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BashkirEdit

EtymologyEdit

From Proto-Turkic *čɨj (wet, moist; raw).

Cognate with Karakhanid [script needed] (či, damp, moist); Tatar чи (çi), Khakas чіг (çíg, raw, half-baked), Turkish çiy (dew), etc.

PronunciationEdit

  • IPA(key): [sɪ̞j]
  • Hyphenation: сей (one syllable)

AdjectiveEdit

сей (sey)

  1. wet, damp, soggy
    Сей утын насар яна.
    Sey utïn nasar yana.
    Damp firewood won't burn well.
    Сей бесән.
    Sey besän.
    Damp hay.
  2. half-baked (of bread, pastry)
  3. raw

SynonymsEdit

AntonymsEdit

Derived termsEdit


RussianEdit

PronunciationEdit

  • IPA(key): [sʲej]
  • (file)

Etymology 1Edit

Inherited from Proto-Slavic *sь (this). Doublet of сий (sij), a borrowing from Old Church Slavonic.

PronounEdit

сей (sej) (demonstrative)

  1. (archaic, poetic, literary, humorous) this, this here
    Прочита́л я сей докуме́нт, ну и где там упомина́ется сто́имость?
    Pročitál ja sej dokumént, nu i gde tam upominájetsja stóimostʹ?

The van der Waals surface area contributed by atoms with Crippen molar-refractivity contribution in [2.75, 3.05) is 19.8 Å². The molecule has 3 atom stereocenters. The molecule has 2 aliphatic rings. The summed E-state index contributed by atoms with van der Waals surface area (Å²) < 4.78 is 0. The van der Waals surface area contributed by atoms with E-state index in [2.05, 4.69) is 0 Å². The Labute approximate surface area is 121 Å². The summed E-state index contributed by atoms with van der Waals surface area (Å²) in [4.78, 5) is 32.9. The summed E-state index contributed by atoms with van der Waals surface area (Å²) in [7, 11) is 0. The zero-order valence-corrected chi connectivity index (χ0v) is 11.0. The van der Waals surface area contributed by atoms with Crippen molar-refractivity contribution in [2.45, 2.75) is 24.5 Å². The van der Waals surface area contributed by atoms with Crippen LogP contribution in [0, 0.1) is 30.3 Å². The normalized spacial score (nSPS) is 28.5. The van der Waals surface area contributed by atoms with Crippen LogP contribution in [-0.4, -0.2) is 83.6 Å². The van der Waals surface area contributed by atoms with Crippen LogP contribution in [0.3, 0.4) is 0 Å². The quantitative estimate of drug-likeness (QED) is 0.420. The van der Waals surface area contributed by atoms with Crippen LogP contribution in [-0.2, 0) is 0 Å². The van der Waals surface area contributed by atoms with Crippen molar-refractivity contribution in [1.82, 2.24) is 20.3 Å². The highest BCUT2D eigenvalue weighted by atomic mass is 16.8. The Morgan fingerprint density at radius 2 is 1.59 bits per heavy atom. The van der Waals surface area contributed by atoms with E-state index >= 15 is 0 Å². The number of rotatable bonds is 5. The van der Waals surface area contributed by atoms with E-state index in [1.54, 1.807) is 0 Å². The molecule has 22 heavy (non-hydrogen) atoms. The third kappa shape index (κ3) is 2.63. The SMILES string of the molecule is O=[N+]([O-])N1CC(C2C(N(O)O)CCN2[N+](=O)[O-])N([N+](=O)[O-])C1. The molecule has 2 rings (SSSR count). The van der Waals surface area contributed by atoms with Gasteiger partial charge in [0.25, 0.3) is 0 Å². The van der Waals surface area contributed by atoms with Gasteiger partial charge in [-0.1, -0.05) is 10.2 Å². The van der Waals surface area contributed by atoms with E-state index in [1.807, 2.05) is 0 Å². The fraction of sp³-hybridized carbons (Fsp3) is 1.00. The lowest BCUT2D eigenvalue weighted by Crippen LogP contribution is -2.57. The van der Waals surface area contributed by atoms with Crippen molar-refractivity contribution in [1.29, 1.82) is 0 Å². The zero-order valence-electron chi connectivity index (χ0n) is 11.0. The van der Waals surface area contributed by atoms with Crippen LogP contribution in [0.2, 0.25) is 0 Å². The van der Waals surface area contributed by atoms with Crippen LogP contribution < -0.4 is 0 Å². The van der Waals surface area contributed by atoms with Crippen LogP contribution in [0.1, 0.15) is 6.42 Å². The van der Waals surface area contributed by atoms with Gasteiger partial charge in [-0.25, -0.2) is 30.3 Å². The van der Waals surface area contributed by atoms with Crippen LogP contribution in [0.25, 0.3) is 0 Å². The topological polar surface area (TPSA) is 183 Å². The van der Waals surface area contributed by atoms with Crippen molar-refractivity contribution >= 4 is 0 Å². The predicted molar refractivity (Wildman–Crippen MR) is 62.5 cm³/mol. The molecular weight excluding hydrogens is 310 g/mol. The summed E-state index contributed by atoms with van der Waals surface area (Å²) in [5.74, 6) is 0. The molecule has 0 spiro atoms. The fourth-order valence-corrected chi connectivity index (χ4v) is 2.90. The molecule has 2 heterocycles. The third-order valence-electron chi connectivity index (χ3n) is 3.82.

I've read this document, well, where is the cost mentioned there?
Usage notesEdit
  • Сей is an archaic form that is seldom used in speech or in prose unless compounded with other words or in certain set phrases:
  • сего́дняsevódnjatoday
  • сейча́сsejčásimmediately
  • сию́ мину́туsijú minútuthis very minute
  • до сих по́рdo six póruntil now
  • по сей деньpo sej denʹuntil this day
  • и то́ и сёi tó i sjóboth this and the other
  • то да сёto da sjóone thing and another
  • ни то́ ни сёni tó ni sjóneither the one nor the other
  • It can also be used in a stilted or jocular style.
DeclensionEdit
SynonymsEdit
See alsoEdit

Etymology 2Edit

Alternative formsEdit

VerbEdit

сей (sej)

  1. second-person singular imperative imperfective of се́ять (séjatʹ)

Tundra NenetsEdit

EtymologyEdit

From Proto-Uralic *śüdäme.

NounEdit

сей (syey°)

  1. heart